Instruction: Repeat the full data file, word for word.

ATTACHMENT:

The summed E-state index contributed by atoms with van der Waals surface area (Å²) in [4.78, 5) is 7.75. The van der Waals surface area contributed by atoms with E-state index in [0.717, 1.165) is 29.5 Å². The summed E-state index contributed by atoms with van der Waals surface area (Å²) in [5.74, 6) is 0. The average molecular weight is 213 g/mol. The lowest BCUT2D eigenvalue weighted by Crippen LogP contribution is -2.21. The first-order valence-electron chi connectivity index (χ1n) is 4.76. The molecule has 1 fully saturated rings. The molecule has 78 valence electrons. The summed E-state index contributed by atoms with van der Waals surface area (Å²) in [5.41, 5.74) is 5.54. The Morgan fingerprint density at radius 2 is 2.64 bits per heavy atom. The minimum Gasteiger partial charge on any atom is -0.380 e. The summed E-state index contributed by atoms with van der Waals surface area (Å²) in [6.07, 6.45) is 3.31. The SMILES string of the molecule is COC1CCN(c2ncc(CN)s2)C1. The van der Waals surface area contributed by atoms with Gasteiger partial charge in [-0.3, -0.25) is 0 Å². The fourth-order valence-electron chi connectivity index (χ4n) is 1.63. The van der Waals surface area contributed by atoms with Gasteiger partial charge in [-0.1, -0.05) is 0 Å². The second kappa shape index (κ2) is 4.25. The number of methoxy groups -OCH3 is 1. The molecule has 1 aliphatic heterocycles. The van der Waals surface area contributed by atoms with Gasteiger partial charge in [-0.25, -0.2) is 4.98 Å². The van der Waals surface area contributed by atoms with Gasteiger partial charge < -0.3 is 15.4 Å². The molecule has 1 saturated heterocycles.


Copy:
The summed E-state index contributed by atoms with van der Waals surface area (Å²) in [4.78, 5) is 7.75. The van der Waals surface area contributed by atoms with E-state index in [0.717, 1.165) is 29.5 Å². The summed E-state index contributed by atoms with van der Waals surface area (Å²) in [5.74, 6) is 0. The average molecular weight is 213 g/mol. The lowest BCUT2D eigenvalue weighted by Crippen LogP contribution is -2.21. The first-order valence-electron chi connectivity index (χ1n) is 4.76. The molecule has 1 fully saturated rings. The molecule has 78 valence electrons. The summed E-state index contributed by atoms with van der Waals surface area (Å²) in [5.41, 5.74) is 5.54. The Morgan fingerprint density at radius 2 is 2.64 bits per heavy atom. The minimum Gasteiger partial charge on any atom is -0.380 e. The summed E-state index contributed by atoms with van der Waals surface area (Å²) in [6.07, 6.45) is 3.31. The SMILES string of the molecule is COC1CCN(c2ncc(CN)s2)C1. The van der Waals surface area contributed by atoms with Gasteiger partial charge in [-0.3, -0.25) is 0 Å². The fourth-order valence-electron chi connectivity index (χ4n) is 1.63. The van der Waals surface area contributed by atoms with Gasteiger partial charge in [-0.1, -0.05) is 0 Å². The second kappa shape index (κ2) is 4.25. The number of methoxy groups -OCH3 is 1. The molecule has 1 aliphatic heterocycles. The van der Waals surface area contributed by atoms with Gasteiger partial charge in [-0.25, -0.2) is 4.98 Å². The van der Waals surface area contributed by atoms with Gasteiger partial charge < -0.3 is 15.4 Å². The molecule has 1 saturated heterocycles.